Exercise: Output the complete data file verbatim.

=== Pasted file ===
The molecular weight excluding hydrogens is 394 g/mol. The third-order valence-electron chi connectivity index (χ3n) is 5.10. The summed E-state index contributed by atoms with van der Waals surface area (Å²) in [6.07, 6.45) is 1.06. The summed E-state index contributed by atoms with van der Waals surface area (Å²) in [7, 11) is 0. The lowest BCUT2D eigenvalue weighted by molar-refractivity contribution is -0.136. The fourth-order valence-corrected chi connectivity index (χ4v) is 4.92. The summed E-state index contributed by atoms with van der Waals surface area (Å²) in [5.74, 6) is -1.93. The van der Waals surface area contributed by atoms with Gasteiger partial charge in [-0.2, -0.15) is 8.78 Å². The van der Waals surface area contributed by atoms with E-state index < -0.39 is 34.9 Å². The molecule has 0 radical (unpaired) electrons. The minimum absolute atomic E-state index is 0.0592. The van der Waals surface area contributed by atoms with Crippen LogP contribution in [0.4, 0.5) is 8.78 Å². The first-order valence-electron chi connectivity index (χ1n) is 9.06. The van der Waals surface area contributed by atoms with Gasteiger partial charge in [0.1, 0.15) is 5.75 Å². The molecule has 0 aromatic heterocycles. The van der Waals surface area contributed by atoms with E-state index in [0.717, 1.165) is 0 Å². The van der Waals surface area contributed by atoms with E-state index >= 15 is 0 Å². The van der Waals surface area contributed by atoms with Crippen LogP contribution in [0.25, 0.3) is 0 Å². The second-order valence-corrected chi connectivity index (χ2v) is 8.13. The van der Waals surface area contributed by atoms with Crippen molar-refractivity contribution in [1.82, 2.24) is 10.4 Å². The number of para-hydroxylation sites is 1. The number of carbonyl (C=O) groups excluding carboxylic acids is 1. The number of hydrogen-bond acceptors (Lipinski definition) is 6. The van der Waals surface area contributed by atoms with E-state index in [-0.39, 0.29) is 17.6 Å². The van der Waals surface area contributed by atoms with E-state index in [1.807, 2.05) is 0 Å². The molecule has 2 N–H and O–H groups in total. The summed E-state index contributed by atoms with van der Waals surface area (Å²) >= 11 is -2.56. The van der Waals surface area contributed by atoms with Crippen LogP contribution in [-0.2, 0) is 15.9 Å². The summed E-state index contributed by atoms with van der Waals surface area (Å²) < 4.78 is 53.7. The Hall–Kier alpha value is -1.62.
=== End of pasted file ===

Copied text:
The molecular weight excluding hydrogens is 394 g/mol. The third-order valence-electron chi connectivity index (χ3n) is 5.10. The summed E-state index contributed by atoms with van der Waals surface area (Å²) in [6.07, 6.45) is 1.06. The summed E-state index contributed by atoms with van der Waals surface area (Å²) in [7, 11) is 0. The lowest BCUT2D eigenvalue weighted by molar-refractivity contribution is -0.136. The fourth-order valence-corrected chi connectivity index (χ4v) is 4.92. The summed E-state index contributed by atoms with van der Waals surface area (Å²) in [5.74, 6) is -1.93. The van der Waals surface area contributed by atoms with Gasteiger partial charge in [-0.2, -0.15) is 8.78 Å². The van der Waals surface area contributed by atoms with E-state index < -0.39 is 34.9 Å². The molecule has 0 radical (unpaired) electrons. The minimum absolute atomic E-state index is 0.0592. The van der Waals surface area contributed by atoms with Crippen LogP contribution in [0.4, 0.5) is 8.78 Å². The first-order valence-electron chi connectivity index (χ1n) is 9.06. The van der Waals surface area contributed by atoms with Gasteiger partial charge in [0.1, 0.15) is 5.75 Å². The molecule has 0 aromatic heterocycles. The van der Waals surface area contributed by atoms with E-state index in [0.717, 1.165) is 0 Å². The van der Waals surface area contributed by atoms with E-state index >= 15 is 0 Å². The van der Waals surface area contributed by atoms with Crippen LogP contribution in [0.25, 0.3) is 0 Å². The second-order valence-corrected chi connectivity index (χ2v) is 8.13. The van der Waals surface area contributed by atoms with Crippen molar-refractivity contribution in [1.82, 2.24) is 10.4 Å². The number of para-hydroxylation sites is 1. The number of carbonyl (C=O) groups excluding carboxylic acids is 1. The number of hydrogen-bond acceptors (Lipinski definition) is 6. The van der Waals surface area contributed by atoms with E-state index in [-0.39, 0.29) is 17.6 Å². The van der Waals surface area contributed by atoms with E-state index in [1.807, 2.05) is 0 Å². The molecule has 2 N–H and O–H groups in total. The summed E-state index contributed by atoms with van der Waals surface area (Å²) >= 11 is -2.56. The van der Waals surface area contributed by atoms with Crippen LogP contribution in [-0.2, 0) is 15.9 Å². The summed E-state index contributed by atoms with van der Waals surface area (Å²) < 4.78 is 53.7. The Hall–Kier alpha value is -1.62.